As the war passed into its second year Red River became vitally important5to the Federal Government because the Northern armies had notyet gained a foothold in that part of the country. After the capture of theforts below New Orleans, many of the Confederate ships fled to the safetyand security of Red River and its tributaries.
During the Civil War the Confederate Government established aslaughter house, or packing plant, at Jefferson, through which to drawon Texas for a meat supply for the army. Cattle and sheep were slaughteredby the thousand and the dressed meat carried down to New Orleans,where it was reshipped to various branches of the army. The Federalssought to capture the meat supply of Texas but were defeated and thepacking house continued to be operated until the end of the war.
In those days, before the railroads became a great factor in thecountry’s development, the growth of a town with water transportationwas deemed certain, and many of these supposedly fortunate townsscorned the railroads when they began to span the continent. Such wasthe attitude of Jefferson when the Texas and Pacific put through its mainline from Texarkana westward.
At this time, about 1873, appeared Jay Gould upon the scene—thebuilding genius of the Texas and Pacific railroad, seeking a right-of-wayfor his road. Meeting with a cool reception and failing in his attempt toget the right-of-way through Jefferson, he left the town in disgust andchagrin, making the somewhat prophetic statement that “Jefferson wouldsee the day when bats would roost in its church belfries and grass growin its streets.” The Texas and Pacific, instead of going through the town,made a half circle to avoid it and today the station is small, unkempt, anda considerable distance from the town. Freight rates went high and sometime after this the United States Government removed the natural damthat backed water up and made Big Cypress Bayou and the lakes navigable.
Jefferson in its early days had no money and did not need any. Thewomen spun the wool, wove the cloth and made the clothes for the family.Shoes were paid for in hides.
As Jefferson grew, towns sprang up to the west, and there was acontinual stream of wagons going and coming. Mrs. Spearman owned thetoll bridge and Mr. G. E. Dalby then a mere lad, was employed by herat fifty cents a day to keep the bridge. He is said to have often taken in$60 and $70 a day in toll.
All the cotton raised in Louisiana, Southwestern Arkansas and NorthTexas was “wagoned” to Jefferson, and was often stacked up for six orseven miles out waiting to be weighed. The annual receipts exceeded100,000 bales. Farmers would take nothing but silver and gold for theircotton. They had no faith in bank notes and greenbacks, except when theywent to pay their taxes. Then they exchanged silver and gold for papermoney which was worth only seventy-five cents on the dollar but wasaccepted at face value by the government.
The late Capt. W. R. White of Nevada is said to have beenJefferson’s first merchant, while Bateman Bros. (King, Andy and Quincy)were the leading merchants and cotton buyers. When a farmer got hismoney for his cotton he received a gallon of whiskey free.
Jefferson in her palmiest days, is said to have had a population of30,000. There was plenty of money and people seemed quite as anxiousto pass it around as they were to get more, which spirit kept thingsmoving.
EXCLUSIVE SOCIAL SET
Jefferson even boasted an exclusive social set, left over from theSouthern Aristocracy of Ante Bellum days, and keeping up the customsin the steamboats and parlors of the city hotels, both of which werepalatial in their appointments.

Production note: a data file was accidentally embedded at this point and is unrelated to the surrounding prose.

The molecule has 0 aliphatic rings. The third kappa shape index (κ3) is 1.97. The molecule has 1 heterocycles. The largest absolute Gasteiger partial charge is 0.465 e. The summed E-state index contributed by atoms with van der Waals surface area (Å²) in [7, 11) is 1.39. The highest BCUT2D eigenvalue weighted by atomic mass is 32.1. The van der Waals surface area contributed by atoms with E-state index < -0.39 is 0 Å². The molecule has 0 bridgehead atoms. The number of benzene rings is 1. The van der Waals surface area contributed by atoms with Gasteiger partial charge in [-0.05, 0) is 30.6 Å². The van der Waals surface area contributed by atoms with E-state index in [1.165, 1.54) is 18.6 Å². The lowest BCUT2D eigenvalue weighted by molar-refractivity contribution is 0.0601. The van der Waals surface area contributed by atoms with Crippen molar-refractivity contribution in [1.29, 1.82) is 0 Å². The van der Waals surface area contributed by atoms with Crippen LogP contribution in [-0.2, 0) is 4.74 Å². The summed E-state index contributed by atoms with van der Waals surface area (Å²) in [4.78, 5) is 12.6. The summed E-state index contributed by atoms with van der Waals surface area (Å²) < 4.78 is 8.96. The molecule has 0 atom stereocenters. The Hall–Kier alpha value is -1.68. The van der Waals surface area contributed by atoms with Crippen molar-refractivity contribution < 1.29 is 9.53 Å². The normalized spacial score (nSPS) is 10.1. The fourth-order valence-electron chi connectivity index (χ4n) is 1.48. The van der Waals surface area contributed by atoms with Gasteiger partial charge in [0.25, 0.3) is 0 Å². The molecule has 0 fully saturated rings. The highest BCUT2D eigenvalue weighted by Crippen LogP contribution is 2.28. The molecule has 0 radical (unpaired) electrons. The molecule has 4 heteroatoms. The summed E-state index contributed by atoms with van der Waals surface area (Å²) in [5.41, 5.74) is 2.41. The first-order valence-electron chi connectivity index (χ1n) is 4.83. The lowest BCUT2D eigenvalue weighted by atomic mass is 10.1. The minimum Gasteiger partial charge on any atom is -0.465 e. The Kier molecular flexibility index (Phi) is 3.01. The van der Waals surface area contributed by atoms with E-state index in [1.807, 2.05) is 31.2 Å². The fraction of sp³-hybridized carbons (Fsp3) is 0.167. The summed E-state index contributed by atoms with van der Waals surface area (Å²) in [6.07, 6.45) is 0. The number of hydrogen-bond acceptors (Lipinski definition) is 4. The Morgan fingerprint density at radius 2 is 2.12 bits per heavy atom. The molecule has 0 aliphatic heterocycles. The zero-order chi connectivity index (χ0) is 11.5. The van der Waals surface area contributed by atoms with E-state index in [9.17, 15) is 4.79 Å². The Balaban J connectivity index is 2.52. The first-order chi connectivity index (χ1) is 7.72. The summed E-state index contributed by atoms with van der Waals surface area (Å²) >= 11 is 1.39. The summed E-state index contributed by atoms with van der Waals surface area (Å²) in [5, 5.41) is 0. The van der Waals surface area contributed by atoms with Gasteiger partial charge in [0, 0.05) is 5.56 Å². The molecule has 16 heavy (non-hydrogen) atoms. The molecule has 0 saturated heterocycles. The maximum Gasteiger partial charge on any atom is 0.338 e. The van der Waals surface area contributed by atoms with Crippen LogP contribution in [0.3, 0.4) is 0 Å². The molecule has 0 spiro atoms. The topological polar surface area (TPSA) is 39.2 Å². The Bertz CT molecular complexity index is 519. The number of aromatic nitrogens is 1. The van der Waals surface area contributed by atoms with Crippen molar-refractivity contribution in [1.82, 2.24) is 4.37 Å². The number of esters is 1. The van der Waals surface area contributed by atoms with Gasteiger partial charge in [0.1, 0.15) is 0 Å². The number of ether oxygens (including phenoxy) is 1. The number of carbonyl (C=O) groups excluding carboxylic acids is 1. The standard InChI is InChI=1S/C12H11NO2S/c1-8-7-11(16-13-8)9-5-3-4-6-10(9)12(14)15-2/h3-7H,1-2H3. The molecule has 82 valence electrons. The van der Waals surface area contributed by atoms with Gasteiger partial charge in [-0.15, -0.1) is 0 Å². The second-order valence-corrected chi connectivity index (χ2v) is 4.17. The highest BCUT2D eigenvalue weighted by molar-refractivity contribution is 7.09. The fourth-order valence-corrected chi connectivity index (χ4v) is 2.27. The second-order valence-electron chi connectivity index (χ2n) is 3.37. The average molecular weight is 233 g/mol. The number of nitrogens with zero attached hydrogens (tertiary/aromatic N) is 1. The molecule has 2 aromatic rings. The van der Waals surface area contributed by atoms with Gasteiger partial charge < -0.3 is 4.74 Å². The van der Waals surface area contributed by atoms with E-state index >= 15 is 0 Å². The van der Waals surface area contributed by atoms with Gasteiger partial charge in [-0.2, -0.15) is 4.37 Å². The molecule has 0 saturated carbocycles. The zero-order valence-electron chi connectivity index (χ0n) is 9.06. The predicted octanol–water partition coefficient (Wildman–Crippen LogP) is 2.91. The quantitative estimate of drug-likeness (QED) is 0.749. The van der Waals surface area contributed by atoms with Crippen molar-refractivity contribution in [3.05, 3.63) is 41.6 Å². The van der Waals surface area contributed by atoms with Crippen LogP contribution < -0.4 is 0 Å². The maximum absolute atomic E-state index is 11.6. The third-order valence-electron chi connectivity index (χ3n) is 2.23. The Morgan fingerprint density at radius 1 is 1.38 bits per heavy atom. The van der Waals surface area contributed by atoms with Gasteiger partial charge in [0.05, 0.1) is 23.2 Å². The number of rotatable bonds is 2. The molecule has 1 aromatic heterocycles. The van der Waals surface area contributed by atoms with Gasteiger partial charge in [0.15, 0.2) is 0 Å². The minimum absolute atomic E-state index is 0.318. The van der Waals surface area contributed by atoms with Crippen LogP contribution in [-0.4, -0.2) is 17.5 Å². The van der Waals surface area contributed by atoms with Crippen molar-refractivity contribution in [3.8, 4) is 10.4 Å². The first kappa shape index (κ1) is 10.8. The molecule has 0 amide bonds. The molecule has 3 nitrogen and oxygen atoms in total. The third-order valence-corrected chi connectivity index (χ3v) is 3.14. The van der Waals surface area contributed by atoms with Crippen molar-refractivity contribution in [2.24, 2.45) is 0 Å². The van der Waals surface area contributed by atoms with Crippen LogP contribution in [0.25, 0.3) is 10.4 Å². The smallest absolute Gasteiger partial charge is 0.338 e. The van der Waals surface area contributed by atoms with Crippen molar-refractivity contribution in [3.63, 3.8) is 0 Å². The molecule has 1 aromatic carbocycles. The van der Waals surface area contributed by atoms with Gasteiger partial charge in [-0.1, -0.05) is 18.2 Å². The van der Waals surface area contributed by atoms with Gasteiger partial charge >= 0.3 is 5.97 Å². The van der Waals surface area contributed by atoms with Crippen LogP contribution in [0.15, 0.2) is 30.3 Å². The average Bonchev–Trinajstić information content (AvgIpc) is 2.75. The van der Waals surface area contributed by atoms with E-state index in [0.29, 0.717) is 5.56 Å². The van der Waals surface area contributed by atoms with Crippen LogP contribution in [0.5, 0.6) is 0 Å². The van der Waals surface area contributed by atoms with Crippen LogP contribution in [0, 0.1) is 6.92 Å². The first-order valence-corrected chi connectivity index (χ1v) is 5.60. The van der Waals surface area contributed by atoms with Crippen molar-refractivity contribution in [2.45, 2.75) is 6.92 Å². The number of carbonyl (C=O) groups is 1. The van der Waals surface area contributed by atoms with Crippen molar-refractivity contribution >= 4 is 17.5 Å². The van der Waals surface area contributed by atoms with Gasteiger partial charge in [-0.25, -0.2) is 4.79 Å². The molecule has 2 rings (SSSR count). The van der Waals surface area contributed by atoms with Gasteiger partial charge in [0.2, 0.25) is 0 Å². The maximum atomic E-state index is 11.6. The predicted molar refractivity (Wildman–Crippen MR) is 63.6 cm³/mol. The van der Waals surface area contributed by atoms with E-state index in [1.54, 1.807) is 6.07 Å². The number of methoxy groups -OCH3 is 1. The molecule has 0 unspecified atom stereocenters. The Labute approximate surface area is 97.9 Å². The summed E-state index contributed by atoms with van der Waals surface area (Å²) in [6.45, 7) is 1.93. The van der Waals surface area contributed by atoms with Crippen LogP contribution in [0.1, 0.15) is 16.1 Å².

An example of a steamboat advertisement follows:
REGULAR JEFFERSON AND NEW ORLEANS PACKET
St. Maurice, Cotile, Alexander, Norman’s Berrin’s and Way Landings.
Stand A No. 1 in all Insurance Companies
The Light Draught Passenger Steamer
J. T. ROOT, Master
SAM LAWSON, Clerk
Will run between Jefferson, (Texas) and New Orleans, during theseason.
For Freight or passengers, apply on board, Feb. 17, 1868.
Just after the war between the States the town of Jefferson wasthrown into panic by the murder one night of a “carpet bagger”—carpetbagger being the name given to those men who came into theSouthern towns immediately following the war to stir up the people,and especially the negroes, against the authorities,—it was necessary forthe government to send troops to Jefferson to restore order. A stockadewas built on the hill called “Sand Town,” this stockade was made ofimmense timbers, and was about 70×100 feet, with walls fifteen feethigh and broad enough on top for the soldiers to walk constantly. Manyprominent men of Jefferson were placed in this prison, where life wasmost cruel and unbearable. Many died from exposure and pneumonia.7Mr. Lev. Gray told us that he made just one visit to the stockade, goingwith his mother and Mrs. Slaughter. Just after leaving to go home Mr.Slaughter escaped. Mr. Slaughter had only one arm but he proved himselfa fast runner. He made his way to the river and cast a stone across. Thesoldiers, hearing the noise and seeing the water disturbed, began searchingfor Mr. Slaughter on the other side, while he followed the bank of theriver into the City and to Allen and Ligon Wholesale and Retail GroceryStore on Dallas Street. Major Allen hid him in the basement of the store.When the soldiers came to look for Mr. Slaughter and started down inthe basement Major Allen said: “All right, but what if there is a bull dogdown there?” The soldiers left immediately.
This is just one instance of many narrow escapes from the Stockade.
The Corral, now used as a swimming pool, and known to the youngboys for years as the “swimming hole” was the barracks for the FederalArmy and Infantry, which was later moved to San Antonio. The headquartersfor Gen. Buell was situated on the corner, just across the Broadwayrailroad crossing, east of the Cypress Bottling Works.
CHIEF JUSTICE HAUGHN
Chief Justice Haughn came to Jefferson in the early days of Jefferson’shistory, with the backing of the U. S. Government to create discordbetween the white and colored population. He entered politics, afterserving as Chief Justice a number